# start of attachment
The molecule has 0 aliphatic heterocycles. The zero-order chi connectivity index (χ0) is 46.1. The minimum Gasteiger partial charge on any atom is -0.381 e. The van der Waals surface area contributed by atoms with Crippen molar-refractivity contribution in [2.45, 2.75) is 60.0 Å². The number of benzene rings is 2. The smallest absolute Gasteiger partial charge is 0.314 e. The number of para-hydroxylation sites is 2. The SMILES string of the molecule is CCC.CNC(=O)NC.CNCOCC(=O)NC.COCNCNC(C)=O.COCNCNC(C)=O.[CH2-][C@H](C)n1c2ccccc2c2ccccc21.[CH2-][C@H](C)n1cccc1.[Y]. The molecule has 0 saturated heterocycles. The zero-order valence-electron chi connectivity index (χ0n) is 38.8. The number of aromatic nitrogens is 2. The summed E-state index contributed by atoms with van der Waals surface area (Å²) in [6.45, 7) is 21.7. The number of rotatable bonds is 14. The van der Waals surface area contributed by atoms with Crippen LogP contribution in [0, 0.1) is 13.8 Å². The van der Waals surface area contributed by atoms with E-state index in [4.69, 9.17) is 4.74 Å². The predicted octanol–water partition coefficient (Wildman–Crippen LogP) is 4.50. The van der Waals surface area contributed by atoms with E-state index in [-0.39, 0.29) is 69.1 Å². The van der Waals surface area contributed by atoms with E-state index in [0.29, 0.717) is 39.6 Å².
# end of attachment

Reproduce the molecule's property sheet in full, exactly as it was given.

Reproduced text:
The molecule has 0 aliphatic heterocycles. The zero-order chi connectivity index (χ0) is 46.1. The minimum Gasteiger partial charge on any atom is -0.381 e. The van der Waals surface area contributed by atoms with Crippen molar-refractivity contribution in [2.45, 2.75) is 60.0 Å². The number of benzene rings is 2. The smallest absolute Gasteiger partial charge is 0.314 e. The number of para-hydroxylation sites is 2. The SMILES string of the molecule is CCC.CNC(=O)NC.CNCOCC(=O)NC.COCNCNC(C)=O.COCNCNC(C)=O.[CH2-][C@H](C)n1c2ccccc2c2ccccc21.[CH2-][C@H](C)n1cccc1.[Y]. The molecule has 0 saturated heterocycles. The zero-order valence-electron chi connectivity index (χ0n) is 38.8. The number of aromatic nitrogens is 2. The summed E-state index contributed by atoms with van der Waals surface area (Å²) in [6.45, 7) is 21.7. The number of rotatable bonds is 14. The van der Waals surface area contributed by atoms with Crippen LogP contribution in [0, 0.1) is 13.8 Å². The van der Waals surface area contributed by atoms with E-state index in [4.69, 9.17) is 4.74 Å². The predicted octanol–water partition coefficient (Wildman–Crippen LogP) is 4.50. The van der Waals surface area contributed by atoms with E-state index in [-0.39, 0.29) is 69.1 Å². The van der Waals surface area contributed by atoms with E-state index in [0.29, 0.717) is 39.6 Å².